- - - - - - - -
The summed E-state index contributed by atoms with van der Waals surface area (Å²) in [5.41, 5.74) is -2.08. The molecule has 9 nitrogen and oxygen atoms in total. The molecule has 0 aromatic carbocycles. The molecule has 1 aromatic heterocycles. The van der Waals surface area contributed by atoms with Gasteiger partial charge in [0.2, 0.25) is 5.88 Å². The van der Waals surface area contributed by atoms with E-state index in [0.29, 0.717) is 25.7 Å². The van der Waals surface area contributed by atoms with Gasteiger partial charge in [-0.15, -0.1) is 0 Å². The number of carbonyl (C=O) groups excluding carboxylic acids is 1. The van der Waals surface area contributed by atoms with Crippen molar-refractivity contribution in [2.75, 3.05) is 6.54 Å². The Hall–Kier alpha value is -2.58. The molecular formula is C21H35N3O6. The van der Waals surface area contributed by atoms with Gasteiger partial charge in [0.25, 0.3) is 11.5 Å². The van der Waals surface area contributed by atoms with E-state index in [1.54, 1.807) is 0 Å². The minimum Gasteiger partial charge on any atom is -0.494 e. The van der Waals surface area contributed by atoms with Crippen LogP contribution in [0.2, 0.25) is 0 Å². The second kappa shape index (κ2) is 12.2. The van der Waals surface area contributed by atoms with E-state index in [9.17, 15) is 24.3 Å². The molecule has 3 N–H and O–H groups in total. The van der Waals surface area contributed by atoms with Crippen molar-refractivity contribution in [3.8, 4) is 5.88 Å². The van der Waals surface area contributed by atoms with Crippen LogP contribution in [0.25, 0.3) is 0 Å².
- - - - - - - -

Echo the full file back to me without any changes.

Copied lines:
The summed E-state index contributed by atoms with van der Waals surface area (Å²) in [5.41, 5.74) is -2.08. The molecule has 9 nitrogen and oxygen atoms in total. The molecule has 0 aromatic carbocycles. The molecule has 1 aromatic heterocycles. The van der Waals surface area contributed by atoms with Gasteiger partial charge in [0.2, 0.25) is 5.88 Å². The van der Waals surface area contributed by atoms with E-state index in [0.29, 0.717) is 25.7 Å². The van der Waals surface area contributed by atoms with Gasteiger partial charge in [-0.15, -0.1) is 0 Å². The number of carbonyl (C=O) groups excluding carboxylic acids is 1. The van der Waals surface area contributed by atoms with Crippen molar-refractivity contribution in [2.75, 3.05) is 6.54 Å². The Hall–Kier alpha value is -2.58. The molecular formula is C21H35N3O6. The van der Waals surface area contributed by atoms with Gasteiger partial charge in [0.25, 0.3) is 11.5 Å². The van der Waals surface area contributed by atoms with E-state index in [1.54, 1.807) is 0 Å². The minimum Gasteiger partial charge on any atom is -0.494 e. The van der Waals surface area contributed by atoms with Crippen LogP contribution in [0.2, 0.25) is 0 Å². The second kappa shape index (κ2) is 12.2. The van der Waals surface area contributed by atoms with E-state index in [9.17, 15) is 24.3 Å². The molecule has 3 N–H and O–H groups in total. The van der Waals surface area contributed by atoms with Crippen molar-refractivity contribution in [3.8, 4) is 5.88 Å². The van der Waals surface area contributed by atoms with Crippen LogP contribution in [0.25, 0.3) is 0 Å².